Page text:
In a judgment handed down on 2 November 2018 Mrs Justice O'Farrell has once again granted the contracting authority's application to lift the automatic suspension in circumstances in which damages would not be an adequate remedy for either party. We have previously reported the case of DHL Supply Chain v Secretary of State for Health and Social Care in which Mrs Justice O'Farrell reached the same conclusion, for broadly similar reasons.

The case of Bombardier Transportation UK Limited and Others v London Underground Limited [2018] EWHC 2926 (TCC) concerns a procurement conducted by London Underground Limited ("LUL") under the Utilities Contracts Regulations 2006 ("UCR") in respect of the Deep Tube Upgrade Programme comprising contracts for the manufacture and supply of 94 new trains and equipment for the Piccadilly Line, with options in respect of other underground lines. The contracts have a duration of 40 years and a value of up to £2.5 billion.

The negotiated procedure under the UCR was used. Bombardier and Hitachi (acting together as a joint venture), Alstom, and Siemens all submitted tenders. Siemens was selected by LUL as the winning bidder. Proceedings were brought by all the other bidders. The effect of those proceedings was to trigger the automatic suspension under the UCR. LUL applied to lift the suspension. All three claimants applied for an expedited trial.

On an application to lift the automatic suspension the court applies the familiar "American Cyanamid" test, which the judge in this case formulated in the following way:

  1. Is there a serious issue to be tried? 
  2. If so, would damages be an adequate remedy for the claimants if the suspension were lifted and they succeeded at trial?
  3. If not, would damages be an adequate remedy for LUL if the suspension remained in place and it succeeded at trial?
  4. Where there is doubt as to the adequacy of damages for any or all of the parties, which course of action is likely to carry the least risk of injustice if it transpires that it was wrong? In other words, where does the balance of convenience lie?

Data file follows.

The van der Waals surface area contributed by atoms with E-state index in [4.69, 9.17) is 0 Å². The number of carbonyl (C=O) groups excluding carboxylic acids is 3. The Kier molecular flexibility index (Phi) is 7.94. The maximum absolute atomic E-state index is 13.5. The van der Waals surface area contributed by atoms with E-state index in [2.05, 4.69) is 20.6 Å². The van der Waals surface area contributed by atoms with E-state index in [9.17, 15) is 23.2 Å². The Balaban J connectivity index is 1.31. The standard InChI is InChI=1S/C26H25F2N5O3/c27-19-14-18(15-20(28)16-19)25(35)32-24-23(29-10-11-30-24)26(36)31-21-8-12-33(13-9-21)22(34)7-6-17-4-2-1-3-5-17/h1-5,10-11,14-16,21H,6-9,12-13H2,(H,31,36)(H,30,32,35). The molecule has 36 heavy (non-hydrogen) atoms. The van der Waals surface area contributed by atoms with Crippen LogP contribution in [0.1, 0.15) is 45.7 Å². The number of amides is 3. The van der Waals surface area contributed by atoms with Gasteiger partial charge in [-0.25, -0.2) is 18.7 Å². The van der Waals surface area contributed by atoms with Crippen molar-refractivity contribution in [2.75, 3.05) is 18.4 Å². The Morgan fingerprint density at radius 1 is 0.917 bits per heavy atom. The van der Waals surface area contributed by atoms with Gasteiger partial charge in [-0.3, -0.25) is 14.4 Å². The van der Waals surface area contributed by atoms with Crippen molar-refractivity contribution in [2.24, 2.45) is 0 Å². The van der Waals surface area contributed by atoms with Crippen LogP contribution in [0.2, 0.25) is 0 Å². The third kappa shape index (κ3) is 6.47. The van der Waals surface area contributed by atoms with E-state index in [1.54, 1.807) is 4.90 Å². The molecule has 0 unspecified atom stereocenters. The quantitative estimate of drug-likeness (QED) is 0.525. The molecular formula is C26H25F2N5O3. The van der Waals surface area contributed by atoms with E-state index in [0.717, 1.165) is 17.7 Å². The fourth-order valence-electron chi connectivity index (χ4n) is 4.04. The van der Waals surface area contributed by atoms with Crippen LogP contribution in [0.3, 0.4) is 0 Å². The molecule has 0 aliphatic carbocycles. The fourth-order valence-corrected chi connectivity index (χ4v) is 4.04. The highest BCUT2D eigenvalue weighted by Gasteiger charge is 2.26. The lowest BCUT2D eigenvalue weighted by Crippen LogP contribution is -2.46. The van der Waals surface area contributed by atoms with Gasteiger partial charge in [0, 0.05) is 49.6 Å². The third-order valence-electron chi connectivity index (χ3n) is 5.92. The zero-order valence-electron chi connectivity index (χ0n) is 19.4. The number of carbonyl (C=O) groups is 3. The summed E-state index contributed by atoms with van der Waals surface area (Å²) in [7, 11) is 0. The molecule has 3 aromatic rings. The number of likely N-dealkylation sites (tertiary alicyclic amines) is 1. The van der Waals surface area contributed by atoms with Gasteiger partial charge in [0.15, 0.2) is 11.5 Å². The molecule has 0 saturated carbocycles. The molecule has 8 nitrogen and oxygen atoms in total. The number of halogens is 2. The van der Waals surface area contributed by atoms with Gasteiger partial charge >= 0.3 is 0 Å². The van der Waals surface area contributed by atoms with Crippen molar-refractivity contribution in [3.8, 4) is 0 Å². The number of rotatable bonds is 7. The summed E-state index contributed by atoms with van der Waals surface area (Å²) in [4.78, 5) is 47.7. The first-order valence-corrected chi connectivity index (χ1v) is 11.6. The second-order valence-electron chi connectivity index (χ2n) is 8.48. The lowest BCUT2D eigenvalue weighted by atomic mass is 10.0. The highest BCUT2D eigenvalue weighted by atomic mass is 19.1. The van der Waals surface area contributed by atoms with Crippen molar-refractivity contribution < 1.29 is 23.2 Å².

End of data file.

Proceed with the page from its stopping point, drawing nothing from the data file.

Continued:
Adequacy of damages
As is now common, LUL conceded for the purposes of the application that there was a serious issue to be tried. On the question of adequacy of damages, the claimants argued that the effect of the Supreme Court judgment in the EnergySolutions case (see our commentary here) was that the claimants could be left without a remedy if the suspension were lifted but at trial LUL were found to have acted unlawfully albeit not in a "sufficiently serious" manner as to give rise to damages (so-called Francovich damages). The parties agreed that the court is not in a position to determine in an application to lift whether the alleged breaches are sufficiently serious to give rise to damages. The court held that:

"damages subject to the Francovich conditions are effective remedies for breaches of the regulations. Therefore, to the extent that the claimants can be compensated by damages for breaches of the [regulations] (absent the impact of EnergySolutions), it is just, in all the circumstances, for the claimants to be confined to such damages as satisfy the Francovich conditions."

In any event the judge found that damages would not be an adequate remedy for the claimants. The procurement was distinctively prestigious as a result of its size, location and value. Depriving the claimant of such a prestigious contract as a result of a flawed procedure would damage its reputation and would deprive it of the opportunity to rely on the innovative contract as evidence of its capabilities. The resulting losses would be very difficult to quantify, which is an established basis on which to find that damages would not be an adequate remedy.

The judge also found, however, that damages would not be an adequate remedy for LUL because a 12 month delay to mobilisation would result in the loss of public benefits such as comfort and accessibility and wide economic benefits such as housing and employment, that would be very difficult to quantify.